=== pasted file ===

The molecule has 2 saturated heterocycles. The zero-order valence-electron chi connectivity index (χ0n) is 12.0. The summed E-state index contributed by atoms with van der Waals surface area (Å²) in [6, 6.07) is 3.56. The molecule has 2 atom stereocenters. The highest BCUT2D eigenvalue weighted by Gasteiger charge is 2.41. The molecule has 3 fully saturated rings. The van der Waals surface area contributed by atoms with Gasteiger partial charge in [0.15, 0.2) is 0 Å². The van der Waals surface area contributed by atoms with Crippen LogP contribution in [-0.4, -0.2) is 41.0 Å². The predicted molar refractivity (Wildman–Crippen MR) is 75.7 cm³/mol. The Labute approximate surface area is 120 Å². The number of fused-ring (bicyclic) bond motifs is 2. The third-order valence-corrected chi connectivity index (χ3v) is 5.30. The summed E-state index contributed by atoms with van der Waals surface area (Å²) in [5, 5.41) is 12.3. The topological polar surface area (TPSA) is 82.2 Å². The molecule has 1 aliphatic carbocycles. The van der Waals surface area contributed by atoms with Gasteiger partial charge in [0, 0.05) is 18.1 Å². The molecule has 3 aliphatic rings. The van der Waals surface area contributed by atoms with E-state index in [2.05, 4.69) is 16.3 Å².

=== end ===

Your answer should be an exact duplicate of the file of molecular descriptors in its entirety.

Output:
The molecule has 2 saturated heterocycles. The zero-order valence-electron chi connectivity index (χ0n) is 12.0. The summed E-state index contributed by atoms with van der Waals surface area (Å²) in [6, 6.07) is 3.56. The molecule has 2 atom stereocenters. The highest BCUT2D eigenvalue weighted by Gasteiger charge is 2.41. The molecule has 3 fully saturated rings. The van der Waals surface area contributed by atoms with Gasteiger partial charge in [0.15, 0.2) is 0 Å². The van der Waals surface area contributed by atoms with Crippen LogP contribution in [-0.4, -0.2) is 41.0 Å². The predicted molar refractivity (Wildman–Crippen MR) is 75.7 cm³/mol. The Labute approximate surface area is 120 Å². The number of fused-ring (bicyclic) bond motifs is 2. The third-order valence-corrected chi connectivity index (χ3v) is 5.30. The summed E-state index contributed by atoms with van der Waals surface area (Å²) in [5, 5.41) is 12.3. The topological polar surface area (TPSA) is 82.2 Å². The molecule has 1 aliphatic carbocycles. The van der Waals surface area contributed by atoms with Gasteiger partial charge in [0, 0.05) is 18.1 Å². The molecule has 3 aliphatic rings. The van der Waals surface area contributed by atoms with E-state index in [2.05, 4.69) is 16.3 Å².